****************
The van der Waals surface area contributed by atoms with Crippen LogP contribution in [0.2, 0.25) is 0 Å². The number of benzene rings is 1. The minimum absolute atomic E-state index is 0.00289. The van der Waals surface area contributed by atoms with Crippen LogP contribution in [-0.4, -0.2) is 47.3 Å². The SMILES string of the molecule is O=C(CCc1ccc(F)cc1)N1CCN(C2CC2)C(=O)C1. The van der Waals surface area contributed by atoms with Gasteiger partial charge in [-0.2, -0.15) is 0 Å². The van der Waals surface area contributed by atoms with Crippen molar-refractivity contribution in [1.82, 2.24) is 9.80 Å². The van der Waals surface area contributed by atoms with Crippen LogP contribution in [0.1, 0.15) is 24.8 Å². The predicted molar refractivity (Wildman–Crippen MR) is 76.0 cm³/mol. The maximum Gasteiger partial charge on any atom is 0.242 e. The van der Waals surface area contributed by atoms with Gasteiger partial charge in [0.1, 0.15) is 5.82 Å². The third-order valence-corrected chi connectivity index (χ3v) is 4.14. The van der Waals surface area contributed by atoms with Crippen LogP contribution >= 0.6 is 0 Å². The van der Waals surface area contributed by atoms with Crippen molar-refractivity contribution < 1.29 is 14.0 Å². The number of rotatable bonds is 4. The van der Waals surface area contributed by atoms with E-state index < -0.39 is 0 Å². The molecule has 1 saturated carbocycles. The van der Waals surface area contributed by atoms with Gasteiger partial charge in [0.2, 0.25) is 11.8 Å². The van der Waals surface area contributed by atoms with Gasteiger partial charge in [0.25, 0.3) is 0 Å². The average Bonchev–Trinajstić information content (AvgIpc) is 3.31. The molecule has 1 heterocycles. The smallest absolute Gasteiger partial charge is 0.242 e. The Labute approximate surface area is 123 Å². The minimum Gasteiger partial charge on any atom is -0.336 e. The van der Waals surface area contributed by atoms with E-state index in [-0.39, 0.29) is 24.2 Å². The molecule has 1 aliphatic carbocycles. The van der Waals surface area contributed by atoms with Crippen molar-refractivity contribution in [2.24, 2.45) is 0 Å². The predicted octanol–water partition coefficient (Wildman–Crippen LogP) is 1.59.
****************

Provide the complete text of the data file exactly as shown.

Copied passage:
The van der Waals surface area contributed by atoms with Crippen LogP contribution in [0.2, 0.25) is 0 Å². The number of benzene rings is 1. The minimum absolute atomic E-state index is 0.00289. The van der Waals surface area contributed by atoms with Crippen LogP contribution in [-0.4, -0.2) is 47.3 Å². The SMILES string of the molecule is O=C(CCc1ccc(F)cc1)N1CCN(C2CC2)C(=O)C1. The van der Waals surface area contributed by atoms with Gasteiger partial charge in [-0.2, -0.15) is 0 Å². The van der Waals surface area contributed by atoms with Crippen molar-refractivity contribution in [1.82, 2.24) is 9.80 Å². The van der Waals surface area contributed by atoms with Crippen LogP contribution in [0.1, 0.15) is 24.8 Å². The predicted molar refractivity (Wildman–Crippen MR) is 76.0 cm³/mol. The maximum Gasteiger partial charge on any atom is 0.242 e. The van der Waals surface area contributed by atoms with Gasteiger partial charge in [0.1, 0.15) is 5.82 Å². The third-order valence-corrected chi connectivity index (χ3v) is 4.14. The van der Waals surface area contributed by atoms with Crippen LogP contribution >= 0.6 is 0 Å². The van der Waals surface area contributed by atoms with Crippen molar-refractivity contribution < 1.29 is 14.0 Å². The number of rotatable bonds is 4. The van der Waals surface area contributed by atoms with E-state index < -0.39 is 0 Å². The molecule has 1 saturated carbocycles. The van der Waals surface area contributed by atoms with Gasteiger partial charge in [0.2, 0.25) is 11.8 Å². The van der Waals surface area contributed by atoms with Gasteiger partial charge in [0.25, 0.3) is 0 Å². The average Bonchev–Trinajstić information content (AvgIpc) is 3.31. The molecule has 1 heterocycles. The smallest absolute Gasteiger partial charge is 0.242 e. The Labute approximate surface area is 123 Å². The minimum Gasteiger partial charge on any atom is -0.336 e. The van der Waals surface area contributed by atoms with E-state index in [-0.39, 0.29) is 24.2 Å². The molecule has 1 aliphatic carbocycles. The van der Waals surface area contributed by atoms with Crippen molar-refractivity contribution in [2.24, 2.45) is 0 Å². The predicted octanol–water partition coefficient (Wildman–Crippen LogP) is 1.59.